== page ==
Wednesday, September 26, 2007

Pick Two

I adore interpreting. I used to be a workshop junkie. Workshop? I'm there. First there and on the front row. Conventions? Oh. My. Workshop heaven. While I was an active interpreter, I never missed a convention. If I couldn't afford to go as an attendee, I worked the convention. I got to listen and get paid. What's not to love? And I've benefited from the knowledge of some of the best in the profession. One workshop that stands out in my mind where Anna Witter-Merithew talked about the price of quality. The price of excellence. She recounted her experience getting her car repaired. The mechanic had a memorable sign posted on his wall: "Good. Fast. Cheap. Pick Two." She applied this to the discipline of becoming a good interpreter. There's a price to pay and you have to pick your priorities.

This principle came back to me after a conversation I had with another mom this past week. She was asking my opinion about her teenager and some food issues. I shared my opinion of the cause of the issue and what my experience showed me would work. As I was speaking, she stood there shaking her head. "Isn't there an easier way?" she despaired. I suggested a particular supplement that people have reported as helping, but tagged on the caveat that it was $60-$100 a month. "Isn't there a cheaper way?" I responded that I do things the way that worked for us....I know no other way.

After spending the week thinking about this conversation, my workshop experience came back to me. The same principle applies to dealing with this food problem thing: "Good. Easy. Cheap. Pick two." There are supplements out there that are helpful. Probiotic packed pills. They cost. Gluten free convenience foods cost. The bottom line is that the most effective therapies take time and discipline. They can be cheap, if you're willing to do the hard work over a period of time. It comes down to the prosaic point that this "everything free" diet stuff is like all other diet stuff. It's work, it's discipline, it's more about lifestyle changes than "diet" and there aren't any silver bullets. Each person has to decide if the cost of discipline is worth the return.

The evidence is mounting, beyond just the dismissed and minimized experiences of such parents as I, that doing this kind of work pays off. A study, hot off the press, has some validating things to say about eating effecting our brain function, particularly in autistic children:

"The bacteria produce propionic acid, a short chain fatty acid, which in addition to existing in the gut, is commonly found in bread and dairy products, MacFabe said." Fascinatingly, the study scientists were able to use this bacteria to replicate autistic behaviors in rats, as well as effecting the same kinds of physical changes that are exposed in autopsies of autistic patients. "Now we're learning that the brain and body can influence each other," she said.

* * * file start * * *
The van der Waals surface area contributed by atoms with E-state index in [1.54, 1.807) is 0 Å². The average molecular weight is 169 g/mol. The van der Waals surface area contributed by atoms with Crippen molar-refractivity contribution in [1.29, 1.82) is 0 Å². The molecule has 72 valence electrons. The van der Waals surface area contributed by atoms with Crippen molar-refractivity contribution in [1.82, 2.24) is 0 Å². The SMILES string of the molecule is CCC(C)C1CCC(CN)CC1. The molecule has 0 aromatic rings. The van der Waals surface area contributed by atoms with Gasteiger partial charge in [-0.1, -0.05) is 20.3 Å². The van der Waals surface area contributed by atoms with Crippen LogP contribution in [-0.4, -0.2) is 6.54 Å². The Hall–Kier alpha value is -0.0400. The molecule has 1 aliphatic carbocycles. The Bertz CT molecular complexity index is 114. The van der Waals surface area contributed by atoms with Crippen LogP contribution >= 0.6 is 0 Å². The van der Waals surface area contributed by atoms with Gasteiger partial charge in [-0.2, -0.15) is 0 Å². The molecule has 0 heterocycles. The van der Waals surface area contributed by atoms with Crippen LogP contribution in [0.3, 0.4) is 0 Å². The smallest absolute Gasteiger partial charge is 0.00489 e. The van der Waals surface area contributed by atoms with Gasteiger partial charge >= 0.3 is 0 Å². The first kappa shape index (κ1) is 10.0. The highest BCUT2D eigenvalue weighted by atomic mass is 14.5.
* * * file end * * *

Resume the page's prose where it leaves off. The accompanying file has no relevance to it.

This sent me back to thinking about "easy, good, and cheap." And discipline. Some of the best foods that feed brain function are foods high in Omega 3 fatty acids. Like fish. Grandma wasn't being poetical when she said that fish is "brain food." It literally is. That covers "good." And the price of wild-caught sardines qualify as "cheap." But for someone who doesn't really care for fish so much, the "easy" option becomes dicey...gotta pick two. Fortunately, thanks to my Gardening Mentor, sardines can be easy to fix, if requiring some discipline to eat.

Quick Sardine Supper

1 medium onion, sliced
2 cloves garlic, chopped
1 medium tomato, choppped or a handful of cherry tomatoes cut in half
olive oil
1 can of sardines
fresh basil (a few leaves) or a pinch of dried basil
salt and pepper, to taste
crushed red pepper, if desired

Heat oil in medium skillet. Add onions and saute until softened. Add garlic and cook lightly. Stir in tomatoes, then sardines. Remove from heat, season to taste. Serve over pasta, crackers, or rice.

The CBC report continues to say:

"'Treating a child's health should be the first step in addressing autism...Behaviour therapy is certainly important. But the child's health controls the bandwidth that the child has for being able to benefit from behavioural therapy. If a child is sick, they won't be able to focus."

Parents should watch their children closely to determine what foods trigger reactions and to consider removing those triggers, she said. Herbert strongly advocates a balanced diet, consisting of all food groups, not just 'bread and cheese.' 'If you have foods that (a) child is sensitive to in their immune system, that can set up processes that can impact brain function, and it can do so in a negative way. And if you remove those foods, that negative impact can stop.'"

Incredibly validating to hear The Powers That Be saying it, too.

Easy, cheap, good. Pick two.

1 comment:

Anonymous said...

Picture this...DWTS done on a humid grassy football fields in the south, all while keeping a 8 lb rifle in the air. One week, have the routine down cold. 14+ hours of marching per day.

I ate sardines to keep my brain in gear. It was camp, and I was teen. Right out the can, upwind from the room! LOL

Yes, it really worked. Kept me sharp and energized.